Saturday, February 22 2014
Charitable Contributions From Which You Benefit. If you receive a benefit as a result of making a contribution to a qualified organization, you can deduct only the amount of your contribution that is more than the value of the benefit you receive.
If you pay more than fair market value to a qualified organization for goods or services, the excess may be a charitable contribution. For excess amount to qualify, taxpayer must pay it with the intent to make a charitable contribution.
Example 1. You pay $75 to a ticket to a dinner-dance at a church. Your entire $75 payment goes to the church. The ticket to the dinner-dance has a fair market value of $25. When you buy your ticket, you know that its value is less than your payment. To figure the amount of your charitable contribution, subtract the value of the benefit you receive ($25) from the total payment ($75). You can deduct $50 as a contribution to the church.
Example 2. At a fundraising auction conducted by a charity, you pay $500 for a week's stay at a beach house. The amount you pay is no more than the fair rental value. You have not made a deductible charitable contribution.
For Athletic Events. If you make a payment to, or for the benefit of, a college or university and, as a result, you receive the right to buy tickets to an athletic event in the athletic stadium of the university or college, you can deduct 80% of the payment you made as a charitable contribution.
If any part of your payment is for tickets rather than the right to buy tickets, that part is not deductible. Subtract the price of the tickets from your payment. You can deduct 80% of the remaining amount as your charitable contribution for the same tax year.
For Charity Benefit Events. If you pay a qualified organization more than fair market value for the right to attend a charity ball, banquet, show, sporting event, or other benefit event, you can deduct only the amount that is more than the value of the privileges or other benefits you receive.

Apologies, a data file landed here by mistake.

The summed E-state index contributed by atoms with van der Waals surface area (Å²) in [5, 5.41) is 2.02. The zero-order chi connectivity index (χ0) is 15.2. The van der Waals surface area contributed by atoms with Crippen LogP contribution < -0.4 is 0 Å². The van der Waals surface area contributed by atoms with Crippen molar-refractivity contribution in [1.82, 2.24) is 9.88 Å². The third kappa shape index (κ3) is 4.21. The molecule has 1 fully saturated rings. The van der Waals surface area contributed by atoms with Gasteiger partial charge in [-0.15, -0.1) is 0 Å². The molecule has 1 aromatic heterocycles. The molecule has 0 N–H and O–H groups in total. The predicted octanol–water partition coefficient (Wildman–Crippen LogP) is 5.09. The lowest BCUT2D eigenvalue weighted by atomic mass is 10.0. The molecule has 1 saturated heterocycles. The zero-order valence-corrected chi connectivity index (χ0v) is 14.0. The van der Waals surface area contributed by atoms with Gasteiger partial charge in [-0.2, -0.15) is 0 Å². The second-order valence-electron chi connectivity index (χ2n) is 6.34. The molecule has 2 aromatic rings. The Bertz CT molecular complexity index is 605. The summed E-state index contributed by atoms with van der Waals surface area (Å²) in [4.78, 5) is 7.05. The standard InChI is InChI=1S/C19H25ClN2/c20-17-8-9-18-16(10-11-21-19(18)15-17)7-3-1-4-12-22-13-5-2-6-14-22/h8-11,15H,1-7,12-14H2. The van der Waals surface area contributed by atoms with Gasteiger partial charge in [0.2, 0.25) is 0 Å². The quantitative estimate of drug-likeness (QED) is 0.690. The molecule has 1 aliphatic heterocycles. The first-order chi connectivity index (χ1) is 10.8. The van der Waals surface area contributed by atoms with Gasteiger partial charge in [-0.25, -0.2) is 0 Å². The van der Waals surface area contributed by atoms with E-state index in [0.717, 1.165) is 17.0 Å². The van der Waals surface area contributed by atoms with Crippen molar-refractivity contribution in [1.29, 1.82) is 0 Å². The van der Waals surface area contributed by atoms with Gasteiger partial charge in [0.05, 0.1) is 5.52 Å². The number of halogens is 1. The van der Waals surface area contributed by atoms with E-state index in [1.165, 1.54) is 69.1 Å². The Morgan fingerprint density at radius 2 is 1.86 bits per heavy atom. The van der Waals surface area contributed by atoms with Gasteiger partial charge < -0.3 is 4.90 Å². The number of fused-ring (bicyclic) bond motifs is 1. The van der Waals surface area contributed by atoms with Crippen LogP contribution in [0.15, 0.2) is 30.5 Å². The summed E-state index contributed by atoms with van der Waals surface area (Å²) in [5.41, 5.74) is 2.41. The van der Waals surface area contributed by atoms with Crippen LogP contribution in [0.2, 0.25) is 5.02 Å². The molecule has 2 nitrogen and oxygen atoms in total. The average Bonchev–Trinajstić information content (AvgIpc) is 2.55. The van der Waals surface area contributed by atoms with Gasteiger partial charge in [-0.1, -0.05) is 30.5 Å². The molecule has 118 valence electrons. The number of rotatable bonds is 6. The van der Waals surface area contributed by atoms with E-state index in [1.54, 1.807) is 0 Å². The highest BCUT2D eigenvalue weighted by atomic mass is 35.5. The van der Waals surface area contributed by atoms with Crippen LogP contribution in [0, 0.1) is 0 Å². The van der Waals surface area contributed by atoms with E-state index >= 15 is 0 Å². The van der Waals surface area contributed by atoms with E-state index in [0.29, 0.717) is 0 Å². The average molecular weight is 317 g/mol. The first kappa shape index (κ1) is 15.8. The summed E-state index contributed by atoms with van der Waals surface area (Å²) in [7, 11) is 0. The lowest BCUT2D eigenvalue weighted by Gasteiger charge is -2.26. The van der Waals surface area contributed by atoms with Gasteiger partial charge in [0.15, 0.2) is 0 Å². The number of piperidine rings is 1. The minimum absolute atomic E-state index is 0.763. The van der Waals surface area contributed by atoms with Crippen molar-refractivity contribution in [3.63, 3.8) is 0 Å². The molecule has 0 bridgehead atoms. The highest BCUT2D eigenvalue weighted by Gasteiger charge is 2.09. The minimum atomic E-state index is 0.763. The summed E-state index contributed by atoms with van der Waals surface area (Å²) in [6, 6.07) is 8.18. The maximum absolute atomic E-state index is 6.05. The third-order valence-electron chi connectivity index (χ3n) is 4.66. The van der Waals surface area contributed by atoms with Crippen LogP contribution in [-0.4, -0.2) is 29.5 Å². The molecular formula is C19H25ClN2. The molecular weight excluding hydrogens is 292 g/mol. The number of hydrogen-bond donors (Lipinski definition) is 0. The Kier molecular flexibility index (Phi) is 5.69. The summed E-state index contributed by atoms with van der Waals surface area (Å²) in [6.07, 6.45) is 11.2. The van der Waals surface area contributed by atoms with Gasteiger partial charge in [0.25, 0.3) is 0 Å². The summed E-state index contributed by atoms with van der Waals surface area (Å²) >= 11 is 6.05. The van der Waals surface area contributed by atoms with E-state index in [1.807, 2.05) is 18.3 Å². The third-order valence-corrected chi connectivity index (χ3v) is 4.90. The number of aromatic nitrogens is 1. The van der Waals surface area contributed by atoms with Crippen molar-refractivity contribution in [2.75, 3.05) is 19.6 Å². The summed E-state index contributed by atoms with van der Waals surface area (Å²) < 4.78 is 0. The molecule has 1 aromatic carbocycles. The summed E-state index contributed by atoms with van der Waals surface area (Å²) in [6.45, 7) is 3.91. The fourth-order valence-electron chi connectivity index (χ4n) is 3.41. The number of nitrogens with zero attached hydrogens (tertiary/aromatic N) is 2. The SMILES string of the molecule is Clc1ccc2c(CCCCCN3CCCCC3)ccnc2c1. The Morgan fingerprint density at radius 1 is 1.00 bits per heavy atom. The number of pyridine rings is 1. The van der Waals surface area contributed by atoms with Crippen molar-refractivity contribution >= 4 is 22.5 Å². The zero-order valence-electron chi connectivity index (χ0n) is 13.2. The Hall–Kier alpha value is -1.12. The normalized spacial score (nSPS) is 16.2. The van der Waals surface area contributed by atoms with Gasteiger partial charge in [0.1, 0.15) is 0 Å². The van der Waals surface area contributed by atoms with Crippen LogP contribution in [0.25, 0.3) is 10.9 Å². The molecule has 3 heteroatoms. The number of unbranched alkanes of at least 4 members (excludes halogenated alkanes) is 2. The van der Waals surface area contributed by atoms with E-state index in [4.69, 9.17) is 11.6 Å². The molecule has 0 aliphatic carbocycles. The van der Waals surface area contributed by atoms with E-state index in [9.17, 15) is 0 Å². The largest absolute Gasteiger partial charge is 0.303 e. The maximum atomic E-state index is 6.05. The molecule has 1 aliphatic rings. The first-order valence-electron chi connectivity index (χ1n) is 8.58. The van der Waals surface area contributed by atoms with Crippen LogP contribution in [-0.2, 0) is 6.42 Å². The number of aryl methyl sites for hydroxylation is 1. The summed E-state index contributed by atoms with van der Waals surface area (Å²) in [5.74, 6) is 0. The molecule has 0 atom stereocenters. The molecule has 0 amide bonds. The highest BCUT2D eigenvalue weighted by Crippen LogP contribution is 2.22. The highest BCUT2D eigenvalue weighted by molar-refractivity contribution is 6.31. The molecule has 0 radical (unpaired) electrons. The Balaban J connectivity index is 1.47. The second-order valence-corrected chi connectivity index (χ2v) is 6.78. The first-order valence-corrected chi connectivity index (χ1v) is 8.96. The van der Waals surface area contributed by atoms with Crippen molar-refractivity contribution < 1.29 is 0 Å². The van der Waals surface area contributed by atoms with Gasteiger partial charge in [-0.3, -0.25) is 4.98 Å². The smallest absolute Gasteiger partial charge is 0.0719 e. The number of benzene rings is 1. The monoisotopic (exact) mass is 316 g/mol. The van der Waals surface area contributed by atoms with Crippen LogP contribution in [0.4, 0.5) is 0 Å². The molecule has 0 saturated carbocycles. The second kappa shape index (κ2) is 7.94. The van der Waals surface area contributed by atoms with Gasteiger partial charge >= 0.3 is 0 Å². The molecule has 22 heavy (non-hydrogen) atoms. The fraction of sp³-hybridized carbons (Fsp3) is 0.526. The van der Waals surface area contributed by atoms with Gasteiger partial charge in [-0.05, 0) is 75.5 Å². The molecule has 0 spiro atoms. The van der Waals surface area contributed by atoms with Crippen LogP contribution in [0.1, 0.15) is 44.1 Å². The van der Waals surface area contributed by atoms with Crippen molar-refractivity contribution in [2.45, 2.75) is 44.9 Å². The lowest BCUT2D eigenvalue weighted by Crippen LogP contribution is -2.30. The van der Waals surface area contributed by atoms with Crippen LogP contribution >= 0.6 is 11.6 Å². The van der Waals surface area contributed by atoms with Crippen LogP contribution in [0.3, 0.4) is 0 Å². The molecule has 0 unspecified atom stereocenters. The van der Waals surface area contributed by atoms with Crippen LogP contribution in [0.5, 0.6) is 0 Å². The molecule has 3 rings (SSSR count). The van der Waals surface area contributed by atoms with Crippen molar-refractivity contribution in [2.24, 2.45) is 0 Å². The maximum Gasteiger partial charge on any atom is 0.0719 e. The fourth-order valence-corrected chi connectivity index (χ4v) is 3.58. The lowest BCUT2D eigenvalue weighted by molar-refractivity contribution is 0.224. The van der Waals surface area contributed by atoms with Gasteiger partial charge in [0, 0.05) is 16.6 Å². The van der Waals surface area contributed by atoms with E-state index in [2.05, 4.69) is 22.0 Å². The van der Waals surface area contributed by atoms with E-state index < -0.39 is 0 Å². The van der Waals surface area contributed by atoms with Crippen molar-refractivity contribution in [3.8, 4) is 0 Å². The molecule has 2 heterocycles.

If there is an established charge for the event, that charge is the value of your benefit. If there is no established charge, the reasonable value of the right to attend the event is the value of your benefit which you can claim as a charitable contribution. Whether you use the tickets or other privileges has no effect on the amount you can deduct. However, if you return the ticket to the qualified organization for resale, you can deduct the entire amount on which you paid for the ticket.
Tuesday, February 18 2014
Types of qualified organizations for your charitable contribution. Generally, only the following types of organizations can be qualified organizations.
Examples of Organizations. The following list gives some examples of qualified organizations; i) Churches, a convention or association of churches, temples, synagogues, mosques, and other religious organizations, ii) Most nonprofit charitable organizations such as the American Red Cross and the United Way, iii) Most nonprofit educational organizations including the Boy Scouts of America, Girl Scouts of America, colleges, and museums. This also includes nonprofit daycare centers that provide childcare to the general public if substantially all the childcare is provided to enable parents and guardians to be gainfully employed. However, if you contribution is a substitute for tuition or other enrollment fee, it is not deductible as a charitable contribution, iv) Nonprofit hospitals and medical research organizations, v) Utility company emergency energy programs, if the utility company is an agent for a charitable organization that assists individuals with emergency energy needs, vi) Nonprofit volunteer fire companies, vii) Nonprofit organizations that develop and maintain public parks and recreation facilities, and viii) Civil defense organizations.